I love Japanese art and culture.
Almost everything about the country – from buildings to gardens, displays, products, advertisements, food, shops, train stations and people (especially people) – are enchanting.
While Japan does have its share of woes (don’t we all?), few countries around the world are able to balance age-old tradition with modernity in such a harmonious fashion. This is especially true in the field of aesthetics and design, where almost everything in Japan is well conceived. You could hardly find anything that is an eyesore there!
After doing some research, I found this interesting post by Japan Talk on the “9 Principles of Japanese Art and Culture” and a similar entry on Wikipedia about Japanese aesthetics. Reflecting upon my recent trip to Japan, I found that these precepts do ring somewhat true.
Let me now share these “truths” with some expansion, illustrated with photos from my trip.
The philosophy of wabi-sabi is one of imperfection, impermanence and incompletion.
In a sense, the very ephemeral nature of phenomena like Sakura (cherry) blossoms in spring or Koyo (red, yellow and orange leaves) in autumn are aspects of this value. Asymmetry, simplicity and modesty would also qualify as dimensions of this value.
Miyabi is about elegance, refinement and courtliness. It is also about the elimination of anything vulgar or unsightly.
Anybody who has visited and used Japanese toilets (don’t we love them?) would appreciate how they sanitise the process of “cleaning up” so much that easing oneself has transformed into a delightful experience.
The politeness, social etiquette and helpfulness of the Japanese people are also a good reflection of miyabi in action.
The aesthetic ideal behind shibui is one of simplicity, subtlety and unobtrusiveness.
Hayao Miyazaki’s anime movies like Spirited Away and Kiki’s Delivery Service are a good reflection of shibui, with their simple and subliminal story lines.
Indeed, things which are less “in your face” are sometimes more attractive and pleasing that overtly blatant forms of aesthetic.
Iki is often compared to its older and more universal cousin wabi-sabi. While iki is about simplicity and temporality, it also encapsulates qualities like originality, uniqueness and spontaneity. These tend to be more audacious and less self conscious while still remaining measured and controlled.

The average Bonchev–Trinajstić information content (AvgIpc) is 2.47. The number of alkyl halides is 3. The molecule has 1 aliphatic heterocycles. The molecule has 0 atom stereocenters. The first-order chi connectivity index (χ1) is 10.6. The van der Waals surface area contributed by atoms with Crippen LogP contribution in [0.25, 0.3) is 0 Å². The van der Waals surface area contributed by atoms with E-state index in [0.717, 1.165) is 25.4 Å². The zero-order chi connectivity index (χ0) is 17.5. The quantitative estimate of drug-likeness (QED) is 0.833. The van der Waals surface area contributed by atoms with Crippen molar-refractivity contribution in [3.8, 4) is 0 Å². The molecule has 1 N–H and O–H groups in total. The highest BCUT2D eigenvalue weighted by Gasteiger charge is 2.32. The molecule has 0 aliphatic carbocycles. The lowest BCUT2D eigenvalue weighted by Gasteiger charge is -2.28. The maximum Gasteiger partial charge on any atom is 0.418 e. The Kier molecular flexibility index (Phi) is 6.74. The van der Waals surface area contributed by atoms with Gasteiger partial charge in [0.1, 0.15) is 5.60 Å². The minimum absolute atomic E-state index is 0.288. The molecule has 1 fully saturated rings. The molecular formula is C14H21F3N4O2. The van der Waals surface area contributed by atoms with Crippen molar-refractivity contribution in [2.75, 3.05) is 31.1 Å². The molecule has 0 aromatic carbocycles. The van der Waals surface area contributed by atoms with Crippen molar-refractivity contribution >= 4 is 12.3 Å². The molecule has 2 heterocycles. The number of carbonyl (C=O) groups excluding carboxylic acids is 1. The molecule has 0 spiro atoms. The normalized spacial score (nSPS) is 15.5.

A good example here would be the “Japanese punks” with their spiky colourful hair (yet mostly behaving themselves) in Harajuku of Tokyo.
Jo-ha-kyū is the concept of modulation and movement. It can be thought about like a tempo in how you do things and connote how all things should begin slowly, build up quickly thereafter to a rising crescendo, and then end swiftly.
This idea is used by Japanese traditional arts such as tea ceremony and martial arts. Many Japanese movies and books (eg Haruki Murakami) build upon this aesthetic.
Yūgen is a concept that values mystery and concealment.
It describes an element of profound depth with questions that may remain unanswered even as the plot unravels. The holding back of some of the answers is a common trait in much of Japanese theatre, movies, and books, and is quintessentially yūgen in practice.
This concept is embodied in the discipline, ethics and systematised approach to apprenticeship embodied in many Japanese traditional arts. These can be as varied as sushi making to Kendo and Sumo wrestling.
Just think about the Japanese obsession with quality and high standards to see this in practice.
Ensō is represented by a circle that symbolises a holistic form of absolution, enlightenment, strength, elegance, the Universe and the void. This Zen Buddhism concept is represented by a form of minimalism common in Japanese design and aesthetics.
I’d like to think that ensō is embodied by the notion of achieving completeness in a circle of life which is ever flowing
Naturally, this is probably the most well understood aesthetic element of Japanese art, culture and design. Meaning lovable, cute or adorable, kawaii is found almost everywhere in modern Japan and an integral part of Japanese society.
It is certainly one of the most prevalent qualities of modern day Japanese design, even down to construction sites!